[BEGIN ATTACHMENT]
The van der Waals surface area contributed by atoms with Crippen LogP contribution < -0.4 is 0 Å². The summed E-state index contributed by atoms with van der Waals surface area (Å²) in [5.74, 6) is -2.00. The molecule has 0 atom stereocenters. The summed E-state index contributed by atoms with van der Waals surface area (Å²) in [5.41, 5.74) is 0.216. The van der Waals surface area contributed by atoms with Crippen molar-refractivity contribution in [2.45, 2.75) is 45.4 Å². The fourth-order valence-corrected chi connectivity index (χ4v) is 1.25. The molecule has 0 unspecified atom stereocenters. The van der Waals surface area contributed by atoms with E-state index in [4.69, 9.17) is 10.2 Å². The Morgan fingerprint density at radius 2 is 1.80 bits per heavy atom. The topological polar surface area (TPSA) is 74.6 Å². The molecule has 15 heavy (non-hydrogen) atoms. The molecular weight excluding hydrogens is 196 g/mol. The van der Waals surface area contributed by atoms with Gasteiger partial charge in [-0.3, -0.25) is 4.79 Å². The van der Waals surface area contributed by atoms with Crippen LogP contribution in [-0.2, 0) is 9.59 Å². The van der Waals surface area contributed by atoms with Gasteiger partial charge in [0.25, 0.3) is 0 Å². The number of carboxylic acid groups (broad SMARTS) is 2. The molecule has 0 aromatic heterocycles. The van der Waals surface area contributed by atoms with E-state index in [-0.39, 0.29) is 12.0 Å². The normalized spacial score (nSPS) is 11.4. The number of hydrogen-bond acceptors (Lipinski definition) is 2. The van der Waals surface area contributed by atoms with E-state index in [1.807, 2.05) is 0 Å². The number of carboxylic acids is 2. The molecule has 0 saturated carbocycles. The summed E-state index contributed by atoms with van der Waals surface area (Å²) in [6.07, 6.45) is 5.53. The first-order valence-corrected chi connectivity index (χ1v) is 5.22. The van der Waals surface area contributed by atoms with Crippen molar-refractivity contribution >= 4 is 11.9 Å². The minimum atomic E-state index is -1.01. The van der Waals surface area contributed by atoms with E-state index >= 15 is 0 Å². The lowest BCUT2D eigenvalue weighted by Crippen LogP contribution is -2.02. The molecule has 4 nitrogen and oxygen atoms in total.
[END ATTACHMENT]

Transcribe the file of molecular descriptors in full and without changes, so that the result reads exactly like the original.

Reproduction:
The van der Waals surface area contributed by atoms with Crippen LogP contribution < -0.4 is 0 Å². The summed E-state index contributed by atoms with van der Waals surface area (Å²) in [5.74, 6) is -2.00. The molecule has 0 atom stereocenters. The summed E-state index contributed by atoms with van der Waals surface area (Å²) in [5.41, 5.74) is 0.216. The van der Waals surface area contributed by atoms with Crippen molar-refractivity contribution in [2.45, 2.75) is 45.4 Å². The fourth-order valence-corrected chi connectivity index (χ4v) is 1.25. The molecule has 0 unspecified atom stereocenters. The van der Waals surface area contributed by atoms with E-state index in [4.69, 9.17) is 10.2 Å². The Morgan fingerprint density at radius 2 is 1.80 bits per heavy atom. The topological polar surface area (TPSA) is 74.6 Å². The molecule has 15 heavy (non-hydrogen) atoms. The molecular weight excluding hydrogens is 196 g/mol. The van der Waals surface area contributed by atoms with Gasteiger partial charge in [-0.3, -0.25) is 4.79 Å². The van der Waals surface area contributed by atoms with Crippen LogP contribution in [-0.2, 0) is 9.59 Å². The van der Waals surface area contributed by atoms with Gasteiger partial charge in [0.25, 0.3) is 0 Å². The number of carboxylic acid groups (broad SMARTS) is 2. The molecule has 0 aromatic heterocycles. The van der Waals surface area contributed by atoms with E-state index in [-0.39, 0.29) is 12.0 Å². The normalized spacial score (nSPS) is 11.4. The number of hydrogen-bond acceptors (Lipinski definition) is 2. The van der Waals surface area contributed by atoms with E-state index in [1.807, 2.05) is 0 Å². The number of carboxylic acids is 2. The molecule has 0 saturated carbocycles. The summed E-state index contributed by atoms with van der Waals surface area (Å²) in [6.07, 6.45) is 5.53. The first-order valence-corrected chi connectivity index (χ1v) is 5.22. The van der Waals surface area contributed by atoms with Crippen molar-refractivity contribution >= 4 is 11.9 Å². The minimum atomic E-state index is -1.01. The van der Waals surface area contributed by atoms with E-state index >= 15 is 0 Å². The lowest BCUT2D eigenvalue weighted by Crippen LogP contribution is -2.02. The molecule has 4 nitrogen and oxygen atoms in total.